Oldest Tour de France winner dies

Kübler reminiscing about his exploits in 1999 Keystone

Ferdinand ‘Ferdy’ Kübler, the first Swiss to win the Tour de France had died at the age of 97. He was the oldest living overall winner of the most famous cycling road race. 


The cycling legend, who was named the "Swiss sportsperson of the century" in 1983,  died in a Zurich hospital on Thursday. He was admitted on account of a severe cold. 

Kübler entered professional cycling in 1940 but took a while to reach elite status. He won the Tour de France in 1950 at the age of 31 and the World Road Race a year later. A native of Marthalen in canton Zurich, he won the Tour de Suisse three times – 1942, 1948 and 1951.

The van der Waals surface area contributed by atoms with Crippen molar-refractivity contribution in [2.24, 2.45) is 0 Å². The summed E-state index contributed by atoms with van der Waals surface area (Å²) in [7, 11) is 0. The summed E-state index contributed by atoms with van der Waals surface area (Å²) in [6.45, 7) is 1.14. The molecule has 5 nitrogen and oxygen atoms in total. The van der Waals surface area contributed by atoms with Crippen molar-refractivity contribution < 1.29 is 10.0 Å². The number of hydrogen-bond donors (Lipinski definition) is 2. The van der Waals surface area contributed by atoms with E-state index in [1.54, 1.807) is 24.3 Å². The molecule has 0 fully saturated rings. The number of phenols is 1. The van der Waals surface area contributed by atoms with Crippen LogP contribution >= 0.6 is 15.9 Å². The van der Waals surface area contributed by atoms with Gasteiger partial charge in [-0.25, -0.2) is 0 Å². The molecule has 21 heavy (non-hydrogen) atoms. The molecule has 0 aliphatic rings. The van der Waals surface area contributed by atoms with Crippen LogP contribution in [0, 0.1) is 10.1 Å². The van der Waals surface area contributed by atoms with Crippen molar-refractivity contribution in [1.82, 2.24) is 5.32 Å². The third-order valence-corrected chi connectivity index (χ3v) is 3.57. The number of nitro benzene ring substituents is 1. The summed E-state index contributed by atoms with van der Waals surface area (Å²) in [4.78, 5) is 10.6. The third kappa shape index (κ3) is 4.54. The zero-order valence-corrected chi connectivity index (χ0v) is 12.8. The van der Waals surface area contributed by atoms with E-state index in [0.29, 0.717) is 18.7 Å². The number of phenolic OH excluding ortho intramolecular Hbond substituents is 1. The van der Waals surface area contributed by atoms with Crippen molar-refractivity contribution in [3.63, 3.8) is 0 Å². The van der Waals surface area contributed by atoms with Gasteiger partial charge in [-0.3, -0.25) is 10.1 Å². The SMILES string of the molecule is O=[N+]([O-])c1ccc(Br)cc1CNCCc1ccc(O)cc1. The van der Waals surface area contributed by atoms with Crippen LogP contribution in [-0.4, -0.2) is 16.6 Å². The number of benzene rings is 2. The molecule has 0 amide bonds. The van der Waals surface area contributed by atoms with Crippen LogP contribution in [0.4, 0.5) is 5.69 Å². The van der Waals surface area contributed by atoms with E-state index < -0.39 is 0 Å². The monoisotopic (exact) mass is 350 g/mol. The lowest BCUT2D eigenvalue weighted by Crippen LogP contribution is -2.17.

According to him, his greatest regret was not winning the Tour de France in 1949. His bike tyre got punctured while he was in the lead. He had to wait 20 minutes until a rescue vehicle turned up because his own vehicle had met with an accident. 

He had rivalry going on with fellow Swiss Hugo Koblet, who became the first non-Italian to win the Giro d’Italia in 1950 and went on to win the Tour de France the year after Kübler’s victory. Kübler and Koblet remain the only Swiss to have won the world-famous French road race.

Kübler retired from cycling in 1957. The mantle of the oldest living Tour de France winner now passes to Frenchman Roger Walkowiak, who won the race in 1956. He is 89 years old.

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